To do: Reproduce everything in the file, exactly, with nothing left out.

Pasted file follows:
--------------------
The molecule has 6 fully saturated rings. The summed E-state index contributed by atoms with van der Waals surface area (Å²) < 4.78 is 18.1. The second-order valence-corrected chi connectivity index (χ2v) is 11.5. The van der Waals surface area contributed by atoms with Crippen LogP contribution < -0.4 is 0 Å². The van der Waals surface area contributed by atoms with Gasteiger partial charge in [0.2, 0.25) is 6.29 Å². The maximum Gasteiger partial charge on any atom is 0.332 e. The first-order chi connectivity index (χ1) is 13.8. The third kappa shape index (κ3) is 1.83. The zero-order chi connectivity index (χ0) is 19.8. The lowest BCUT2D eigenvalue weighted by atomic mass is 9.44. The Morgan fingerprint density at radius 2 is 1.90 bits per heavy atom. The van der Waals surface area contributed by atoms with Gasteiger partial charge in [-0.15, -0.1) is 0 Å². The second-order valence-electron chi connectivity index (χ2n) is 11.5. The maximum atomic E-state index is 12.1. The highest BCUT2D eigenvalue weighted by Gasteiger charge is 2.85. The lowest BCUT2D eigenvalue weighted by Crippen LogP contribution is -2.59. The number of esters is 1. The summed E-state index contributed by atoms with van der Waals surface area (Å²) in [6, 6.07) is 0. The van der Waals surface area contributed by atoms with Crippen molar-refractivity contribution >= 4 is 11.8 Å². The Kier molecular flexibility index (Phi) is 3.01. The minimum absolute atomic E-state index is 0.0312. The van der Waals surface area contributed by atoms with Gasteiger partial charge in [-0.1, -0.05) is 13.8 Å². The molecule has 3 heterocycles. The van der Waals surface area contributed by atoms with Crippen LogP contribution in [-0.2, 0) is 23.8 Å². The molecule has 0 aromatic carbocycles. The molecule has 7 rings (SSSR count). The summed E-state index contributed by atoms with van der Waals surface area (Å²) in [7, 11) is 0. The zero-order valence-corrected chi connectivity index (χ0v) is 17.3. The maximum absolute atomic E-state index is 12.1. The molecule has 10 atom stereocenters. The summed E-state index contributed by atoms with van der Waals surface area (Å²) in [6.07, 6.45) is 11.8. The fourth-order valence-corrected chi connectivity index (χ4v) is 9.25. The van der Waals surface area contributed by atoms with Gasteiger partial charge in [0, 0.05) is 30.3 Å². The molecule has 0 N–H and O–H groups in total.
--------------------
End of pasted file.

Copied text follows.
The molecule has 6 fully saturated rings. The summed E-state index contributed by atoms with van der Waals surface area (Å²) < 4.78 is 18.1. The second-order valence-corrected chi connectivity index (χ2v) is 11.5. The van der Waals surface area contributed by atoms with Crippen LogP contribution < -0.4 is 0 Å². The van der Waals surface area contributed by atoms with Gasteiger partial charge in [0.2, 0.25) is 6.29 Å². The maximum Gasteiger partial charge on any atom is 0.332 e. The first-order chi connectivity index (χ1) is 13.8. The third kappa shape index (κ3) is 1.83. The zero-order chi connectivity index (χ0) is 19.8. The lowest BCUT2D eigenvalue weighted by atomic mass is 9.44. The Morgan fingerprint density at radius 2 is 1.90 bits per heavy atom. The van der Waals surface area contributed by atoms with Gasteiger partial charge in [-0.15, -0.1) is 0 Å². The second-order valence-electron chi connectivity index (χ2n) is 11.5. The maximum atomic E-state index is 12.1. The highest BCUT2D eigenvalue weighted by Gasteiger charge is 2.85. The lowest BCUT2D eigenvalue weighted by Crippen LogP contribution is -2.59. The number of esters is 1. The summed E-state index contributed by atoms with van der Waals surface area (Å²) in [6, 6.07) is 0. The van der Waals surface area contributed by atoms with Crippen molar-refractivity contribution >= 4 is 11.8 Å². The Kier molecular flexibility index (Phi) is 3.01. The minimum absolute atomic E-state index is 0.0312. The van der Waals surface area contributed by atoms with Gasteiger partial charge in [-0.1, -0.05) is 13.8 Å². The molecule has 3 heterocycles. The van der Waals surface area contributed by atoms with Crippen LogP contribution in [-0.2, 0) is 23.8 Å². The molecule has 0 aromatic carbocycles. The molecule has 7 rings (SSSR count). The summed E-state index contributed by atoms with van der Waals surface area (Å²) in [7, 11) is 0. The zero-order valence-corrected chi connectivity index (χ0v) is 17.3. The maximum absolute atomic E-state index is 12.1. The molecule has 10 atom stereocenters. The summed E-state index contributed by atoms with van der Waals surface area (Å²) in [6.07, 6.45) is 11.8. The fourth-order valence-corrected chi connectivity index (χ4v) is 9.25. The van der Waals surface area contributed by atoms with Gasteiger partial charge in [0, 0.05) is 30.3 Å². The molecule has 0 N–H and O–H groups in total.